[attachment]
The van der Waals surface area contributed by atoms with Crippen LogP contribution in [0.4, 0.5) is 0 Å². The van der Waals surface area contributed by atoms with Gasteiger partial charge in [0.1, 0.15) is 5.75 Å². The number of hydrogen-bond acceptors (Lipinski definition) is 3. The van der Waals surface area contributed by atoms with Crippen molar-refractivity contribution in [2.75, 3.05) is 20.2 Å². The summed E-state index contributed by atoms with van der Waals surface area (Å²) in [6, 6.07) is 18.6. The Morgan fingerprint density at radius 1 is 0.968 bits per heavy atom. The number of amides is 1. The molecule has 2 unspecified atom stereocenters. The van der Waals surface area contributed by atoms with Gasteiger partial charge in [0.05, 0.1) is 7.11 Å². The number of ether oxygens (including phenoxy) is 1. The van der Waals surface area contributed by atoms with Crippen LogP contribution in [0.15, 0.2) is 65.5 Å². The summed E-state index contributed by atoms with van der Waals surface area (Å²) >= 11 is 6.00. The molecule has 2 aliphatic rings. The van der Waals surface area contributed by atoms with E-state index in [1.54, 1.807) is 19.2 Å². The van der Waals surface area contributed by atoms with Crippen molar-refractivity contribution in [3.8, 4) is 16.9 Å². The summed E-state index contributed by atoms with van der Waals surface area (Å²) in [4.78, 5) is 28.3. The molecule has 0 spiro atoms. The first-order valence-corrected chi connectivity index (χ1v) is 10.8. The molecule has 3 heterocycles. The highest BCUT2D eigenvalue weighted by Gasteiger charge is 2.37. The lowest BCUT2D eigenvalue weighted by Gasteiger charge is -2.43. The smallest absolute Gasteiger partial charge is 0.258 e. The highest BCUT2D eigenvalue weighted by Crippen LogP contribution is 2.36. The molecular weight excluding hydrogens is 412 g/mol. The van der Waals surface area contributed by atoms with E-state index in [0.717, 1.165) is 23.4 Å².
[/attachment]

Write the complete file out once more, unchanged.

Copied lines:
The van der Waals surface area contributed by atoms with Crippen LogP contribution in [0.4, 0.5) is 0 Å². The van der Waals surface area contributed by atoms with Gasteiger partial charge in [0.1, 0.15) is 5.75 Å². The number of hydrogen-bond acceptors (Lipinski definition) is 3. The van der Waals surface area contributed by atoms with Crippen molar-refractivity contribution in [2.75, 3.05) is 20.2 Å². The summed E-state index contributed by atoms with van der Waals surface area (Å²) in [6, 6.07) is 18.6. The Morgan fingerprint density at radius 1 is 0.968 bits per heavy atom. The number of amides is 1. The molecule has 2 unspecified atom stereocenters. The van der Waals surface area contributed by atoms with Gasteiger partial charge in [0.05, 0.1) is 7.11 Å². The number of ether oxygens (including phenoxy) is 1. The van der Waals surface area contributed by atoms with Crippen LogP contribution in [0.15, 0.2) is 65.5 Å². The summed E-state index contributed by atoms with van der Waals surface area (Å²) >= 11 is 6.00. The molecule has 2 aliphatic rings. The van der Waals surface area contributed by atoms with E-state index in [1.54, 1.807) is 19.2 Å². The van der Waals surface area contributed by atoms with Crippen molar-refractivity contribution in [3.8, 4) is 16.9 Å². The summed E-state index contributed by atoms with van der Waals surface area (Å²) in [4.78, 5) is 28.3. The molecule has 0 spiro atoms. The first-order valence-corrected chi connectivity index (χ1v) is 10.8. The molecule has 3 heterocycles. The highest BCUT2D eigenvalue weighted by Gasteiger charge is 2.37. The lowest BCUT2D eigenvalue weighted by Gasteiger charge is -2.43. The smallest absolute Gasteiger partial charge is 0.258 e. The highest BCUT2D eigenvalue weighted by Crippen LogP contribution is 2.36. The molecular weight excluding hydrogens is 412 g/mol. The van der Waals surface area contributed by atoms with E-state index in [0.717, 1.165) is 23.4 Å².